ESR spotlight on privacy issues

Recent articles about privacy issues that have run in Enter Stage Right

Mark Zuckerberg’s 'listening tour’ stops in DC:  Mark Zuckerberg recently stopped in Washington, D.C. to answer questions on privacy and censorship and Michael R. Shannon can't say he was very impressed by the CEO's answers

The escalating war on cash and what it means for metals: People are increasingly being forced into electronic transactions, a potential attack on privacy and economic liberty, writes Clint Siegner, which makes precious metals all that more attractive

Big Brother is a bugging me!: In response to the news that the U.S. federal government is data mining hundreds of millions of its citizens, Harold Witkov offers up a humble poem

Our privacy has been plundered: It doesn't matter where you turn, argues Jane Gaffin, the government has managed to insert surveillance capabilities in almost every commercial electronics product or service

It's the profiling, stupid!: If profiling is bad -- even if its terrorists who are the target -- why the left is giving the Obama administration a pass over data mining, wonders Mark Alexander

Living in the government's fishbowl: News of the American federal government's massive spying program on its citizens means its time to make some changes, argues Alan Caruba

Liberty, security, privacy, Big Brother, and the concept of the common good: Barack Obama in the past has asked Americans to trust him. David Huntwork says recent revelations have proven why that was a bad idea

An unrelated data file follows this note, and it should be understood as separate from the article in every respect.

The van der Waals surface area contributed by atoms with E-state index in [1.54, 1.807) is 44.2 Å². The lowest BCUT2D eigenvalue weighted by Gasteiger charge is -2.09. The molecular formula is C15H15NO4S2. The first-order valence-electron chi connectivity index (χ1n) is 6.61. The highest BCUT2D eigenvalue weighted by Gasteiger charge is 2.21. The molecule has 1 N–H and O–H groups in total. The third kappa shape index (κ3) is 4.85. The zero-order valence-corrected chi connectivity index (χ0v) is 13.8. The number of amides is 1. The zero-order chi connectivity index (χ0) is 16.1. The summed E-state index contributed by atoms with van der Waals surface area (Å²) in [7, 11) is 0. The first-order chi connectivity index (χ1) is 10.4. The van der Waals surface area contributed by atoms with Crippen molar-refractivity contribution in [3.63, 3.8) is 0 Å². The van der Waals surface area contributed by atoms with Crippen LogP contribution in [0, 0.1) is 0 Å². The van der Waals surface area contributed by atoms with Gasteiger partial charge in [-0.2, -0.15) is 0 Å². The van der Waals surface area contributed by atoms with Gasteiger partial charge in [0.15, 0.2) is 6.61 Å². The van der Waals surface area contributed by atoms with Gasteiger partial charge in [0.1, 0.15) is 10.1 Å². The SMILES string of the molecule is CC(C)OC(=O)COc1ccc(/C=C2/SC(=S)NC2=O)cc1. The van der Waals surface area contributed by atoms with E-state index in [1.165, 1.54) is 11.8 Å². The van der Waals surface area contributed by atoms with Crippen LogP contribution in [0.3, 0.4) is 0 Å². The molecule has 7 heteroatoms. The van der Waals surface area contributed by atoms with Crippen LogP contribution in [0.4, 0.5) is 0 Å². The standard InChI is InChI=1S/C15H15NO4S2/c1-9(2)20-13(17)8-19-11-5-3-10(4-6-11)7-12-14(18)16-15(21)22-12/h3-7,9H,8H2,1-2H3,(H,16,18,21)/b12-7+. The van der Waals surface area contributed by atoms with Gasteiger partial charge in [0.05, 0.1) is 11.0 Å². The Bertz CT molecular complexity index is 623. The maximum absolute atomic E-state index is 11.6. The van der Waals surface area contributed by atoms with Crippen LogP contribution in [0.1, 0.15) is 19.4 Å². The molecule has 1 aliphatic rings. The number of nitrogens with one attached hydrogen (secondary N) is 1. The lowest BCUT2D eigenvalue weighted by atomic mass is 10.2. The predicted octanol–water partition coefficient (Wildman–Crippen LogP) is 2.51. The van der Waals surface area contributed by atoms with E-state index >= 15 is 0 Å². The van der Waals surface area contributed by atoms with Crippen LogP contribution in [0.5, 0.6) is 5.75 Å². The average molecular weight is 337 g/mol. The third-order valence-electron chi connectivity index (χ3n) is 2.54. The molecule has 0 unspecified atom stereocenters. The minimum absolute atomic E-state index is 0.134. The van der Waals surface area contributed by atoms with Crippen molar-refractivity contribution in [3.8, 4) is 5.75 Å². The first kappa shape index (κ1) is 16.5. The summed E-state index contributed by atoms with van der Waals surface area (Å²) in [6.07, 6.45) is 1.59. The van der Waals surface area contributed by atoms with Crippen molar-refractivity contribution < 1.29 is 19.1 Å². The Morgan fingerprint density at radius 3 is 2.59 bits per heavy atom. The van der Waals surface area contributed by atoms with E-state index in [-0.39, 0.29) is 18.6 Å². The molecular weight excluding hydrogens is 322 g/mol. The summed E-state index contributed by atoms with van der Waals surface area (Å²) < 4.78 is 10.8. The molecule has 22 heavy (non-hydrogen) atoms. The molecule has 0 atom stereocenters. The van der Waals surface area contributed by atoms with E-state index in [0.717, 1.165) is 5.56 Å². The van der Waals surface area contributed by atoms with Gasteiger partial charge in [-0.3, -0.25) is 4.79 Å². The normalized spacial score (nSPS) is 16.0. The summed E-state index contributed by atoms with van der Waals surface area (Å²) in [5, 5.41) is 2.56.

E-verify and the emerging surveillance state: Subjecting all Americans to an international databank: Tom DeWeese argues that a system designed to insure illegal aliens are being hired for jobs will end up forcing Americans to surrender more of their liberty

Opposition to national ID continues to grow: States are beginning to realize that the Real ID Act will be an expensive exercise in citizen control and are refusing to go along with the federal government, writes Tom DeWeese

What's nobody's business is everybody's: What Lady Liberty does in her private life is none of your damned business. And it's important that you care that it's none of your damned business

Your Social Security number - Abounding availability: Proposed congressional legislation would make it far more difficult for your Social Security Number to be used and abused, reports Stephen M. Lilienthal

When property goes, so does privacy: It's been getting some bad press recently but Amy Peikoff believes that Google should be praised for resisting the federal government's request for search data

You're under surveillance: The NSA wiretapping phonecalls between Americans and foreigners linked to al-Qaida may make you nervous but Alan Caruba points out that all Americans are under surveillance every single day of their lives and no one ever complains about it

Big Brother is getting bigger: 1984 used to just be a novel but these days the technologies and tactics George Orwell described and feared six decades ago are being translated into reality today, writes Lady Liberty

South Asian spying eyes: Is China planning on eventually RFID tagging every single one of its citizens? Frederick W. Stakelbeck Jr. says that the communist giant has all but announced its intention to lead the world in the use of the tracking technology

Privacy rights eroding down slippery slope: All across the United States, writes Wendy McElroy, privacy rights are increasingly taking a backseat to whatever they're put up against

Wake up, America!: The passage of the REAL ID Act, argues Lady Liberty, is the nail in the coffin that civil libertarians have been dreading for decades and one that Americans should be fighting